Thursday, 20 February 2014
Enchanting flowers: Crocus
It's February and a load of purple surprises have grown from the soil. These flowers are the Spring time Crocus. They come from the iris genus family. The crocuses have many varieties, they've got six petals and can be found in different colours ranging from purple, blue, white, cream and yellow. Particularly the blue and purple species have bright yellow centres. These are found in the wild grasses, at the base of trees, along paths and streams and especially found in some gardens.
These flowers start off with slender buds and when they open, they look like miniature fairy crowns. As delicate as they look, these flowers are tough and can grow in wintry conditions of snow, ice and frost. These flowers are like pretty bridesmaids that follow after the bridal snowdrops. These are the second wild flower to appear in abundance at late winter but the first of the colourful flowers of the year.
A name "Crocus" is from the ancient Greek Krokos, Hebrew Karkom and Persian Kurkam. This means "Yellow" and is meaning the middle of the flower, even the purple and blue varieties that all have yellow fertile middles. These produce the rich yellow saffron spice and saffron dye.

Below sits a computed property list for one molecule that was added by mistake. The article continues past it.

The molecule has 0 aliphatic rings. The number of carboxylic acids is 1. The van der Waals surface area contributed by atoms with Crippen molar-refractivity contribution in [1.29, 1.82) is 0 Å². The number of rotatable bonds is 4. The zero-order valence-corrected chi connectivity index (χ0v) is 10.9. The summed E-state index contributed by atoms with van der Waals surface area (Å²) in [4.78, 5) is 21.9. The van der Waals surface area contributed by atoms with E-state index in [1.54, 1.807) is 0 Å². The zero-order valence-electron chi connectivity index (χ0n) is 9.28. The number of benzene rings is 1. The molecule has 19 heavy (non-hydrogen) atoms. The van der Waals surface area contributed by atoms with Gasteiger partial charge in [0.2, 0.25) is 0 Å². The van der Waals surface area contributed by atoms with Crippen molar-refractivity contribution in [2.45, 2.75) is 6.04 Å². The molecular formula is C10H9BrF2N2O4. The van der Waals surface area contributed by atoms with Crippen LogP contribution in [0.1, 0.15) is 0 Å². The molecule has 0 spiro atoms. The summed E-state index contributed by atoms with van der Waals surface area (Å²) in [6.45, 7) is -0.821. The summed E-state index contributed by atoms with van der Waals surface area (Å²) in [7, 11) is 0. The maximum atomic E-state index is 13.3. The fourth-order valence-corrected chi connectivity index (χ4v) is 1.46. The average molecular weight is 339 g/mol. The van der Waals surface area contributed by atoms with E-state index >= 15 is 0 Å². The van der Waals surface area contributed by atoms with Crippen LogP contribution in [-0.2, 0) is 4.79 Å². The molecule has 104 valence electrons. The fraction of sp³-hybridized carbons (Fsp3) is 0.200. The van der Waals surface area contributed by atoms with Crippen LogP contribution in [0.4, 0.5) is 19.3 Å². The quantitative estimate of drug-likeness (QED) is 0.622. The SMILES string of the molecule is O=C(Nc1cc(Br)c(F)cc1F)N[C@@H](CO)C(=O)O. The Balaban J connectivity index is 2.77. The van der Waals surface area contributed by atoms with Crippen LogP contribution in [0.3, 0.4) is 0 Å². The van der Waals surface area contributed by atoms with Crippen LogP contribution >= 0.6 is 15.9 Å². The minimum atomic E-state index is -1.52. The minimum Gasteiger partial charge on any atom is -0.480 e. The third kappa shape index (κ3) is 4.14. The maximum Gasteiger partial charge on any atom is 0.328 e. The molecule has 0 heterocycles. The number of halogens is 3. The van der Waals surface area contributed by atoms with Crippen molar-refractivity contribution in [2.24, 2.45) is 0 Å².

Crocuses are associated with saffron, magic, beauty and solar goddesses. The Egyptian queen Cleopatra loved using saffron as a seductive perfume and aromatic bath essence. Saffron from crocuses has been widely used in the rest of the ancient world as a medicine and aphrodisiac. Royals went crazy over saffron. Alexander the Great used saffron to heal his wounds. Today saffron is mainly used as an ingredient in cookery, paint, cosmetics and modern medicines. It's said to be good for treating cancer and depression.
As a flower, crocuses are used as decourations and worn during the pagan celebrations of Imbolc and Ostara. Goddesses associated with saffron and crocus flowers are Freya, Aphrodite, Eostre, Brigid, Persephone, Eos and Ashtoreth. These flowers represent the approach of Spring and the daylight.